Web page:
Sinners and the Sea is, in many respects, a gorgeously-rendered novel. Kanner has a gift for description and her prose has a fluidity that spins a heady web, pulling you into the story of Noah's nameless wife and her struggle to reconcile her mark, her lack of identity, with her husband's all-consuming purpose. In many respects this is the biblical version of a dystopian novel. Compared to novels I've read that have brought Jacob, Joseph, and David to life, Kanner's depiction of Noah's time has the other-worldly feel of a nightmare-ish fable. Seen only through the eyes of Noah's nameless wife, God is almost wholly absent, as Noah's faith is a foreign, strange thing to his wife.
I have mixed feelings about this book as a work of biblical fiction -- from the world, to the making of the ark, to the passengers who board it, there seems to be a greater mark of artistic license than I generally look for in fiction of this ilk. That said, this is a heart-breaking, thought-provoking story. With her stark, high-impact prose, Kanner paints a bleak portrait of the depths to which man can sink, where everyone is, to some degree, painted in varying shades of gray -- for much like the fiery madam Javan, Kanner forces readers to consider the oft-times dual nature of humanity, and how even in the midst of utter depravity, light can be found. While Sinners and the Sea takes a great deal of license with the biblical account of the flood, it is a powerful portrait of a woman coming into her own in a male-dominated world. A sinner can be a saint, and the righteous can fall short and sin, but I take comfort in God's constancy and provision, and that reminder is, perhaps, this dark, challenging, thought-provoking book's greatest gift. About the book:
The young heroine in Sinners and the Sea is destined for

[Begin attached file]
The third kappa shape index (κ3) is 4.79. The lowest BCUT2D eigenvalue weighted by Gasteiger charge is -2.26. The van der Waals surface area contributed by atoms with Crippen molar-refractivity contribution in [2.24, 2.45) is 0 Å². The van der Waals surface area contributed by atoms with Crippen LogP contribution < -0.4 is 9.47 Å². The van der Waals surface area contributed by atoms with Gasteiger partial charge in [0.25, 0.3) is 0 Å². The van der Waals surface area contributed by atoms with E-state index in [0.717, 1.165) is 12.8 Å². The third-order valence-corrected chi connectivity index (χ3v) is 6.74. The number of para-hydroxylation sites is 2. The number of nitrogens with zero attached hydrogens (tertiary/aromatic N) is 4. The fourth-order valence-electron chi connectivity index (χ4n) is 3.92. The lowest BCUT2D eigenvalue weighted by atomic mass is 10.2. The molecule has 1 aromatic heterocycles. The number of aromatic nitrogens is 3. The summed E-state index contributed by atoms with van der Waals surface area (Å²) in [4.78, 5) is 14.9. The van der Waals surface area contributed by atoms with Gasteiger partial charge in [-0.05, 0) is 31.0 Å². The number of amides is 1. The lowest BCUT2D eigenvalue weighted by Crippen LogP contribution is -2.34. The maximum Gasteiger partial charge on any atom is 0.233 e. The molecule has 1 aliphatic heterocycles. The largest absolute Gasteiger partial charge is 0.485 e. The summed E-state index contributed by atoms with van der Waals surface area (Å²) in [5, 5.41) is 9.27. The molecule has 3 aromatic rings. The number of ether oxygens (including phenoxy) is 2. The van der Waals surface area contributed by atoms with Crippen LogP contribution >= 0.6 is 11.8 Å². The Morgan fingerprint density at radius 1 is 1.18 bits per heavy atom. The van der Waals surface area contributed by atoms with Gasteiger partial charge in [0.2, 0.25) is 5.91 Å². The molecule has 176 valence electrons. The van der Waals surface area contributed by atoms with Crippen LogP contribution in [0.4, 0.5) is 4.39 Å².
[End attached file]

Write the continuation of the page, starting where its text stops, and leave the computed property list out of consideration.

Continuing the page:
greatness. Known only as “wife” in the Bible and cursed with a birthmark
that many think is the brand of a demon, this unnamed woman lives anew
through Rebecca Kanner. The author gives this virtuous woman the perfect
voice to make one of the Old Testament’s stories come alive like never
Desperate to keep her safe, the woman’s father gives
her to the righteous Noah, who weds her and takes her to the town of
Sorum, a haven for outcasts. Alone in her new life, Noah’s wife gives
him three sons. But living in this wicked and perverse town with an
aloof husband who speaks more to God than to her takes its toll. She
tries to make friends with the violent and dissolute people of Sorum
while raising a brood that, despite its pious upbringing, develops some
sinful tendencies of its own. While Noah carries out the Lord’s
commands, she tries to hide her mark and her shame as she weathers the
scorn and taunts of the townspeople.
But these trials are
nothing compared to what awaits her after God tells her husband that a
flood is coming—and that Noah and his family must build an ark so that
they alone can repopulate the world. As the floodwaters draw near, she
grows in courage and honor, and when the water finally recedes, she
emerges whole, displaying once and for all the indomitable strength of
women. Drawing on the biblical narrative and Jewish mythology, Sinners and the Sea is a beautifully written account of the antediluvian world told in cinematic detail.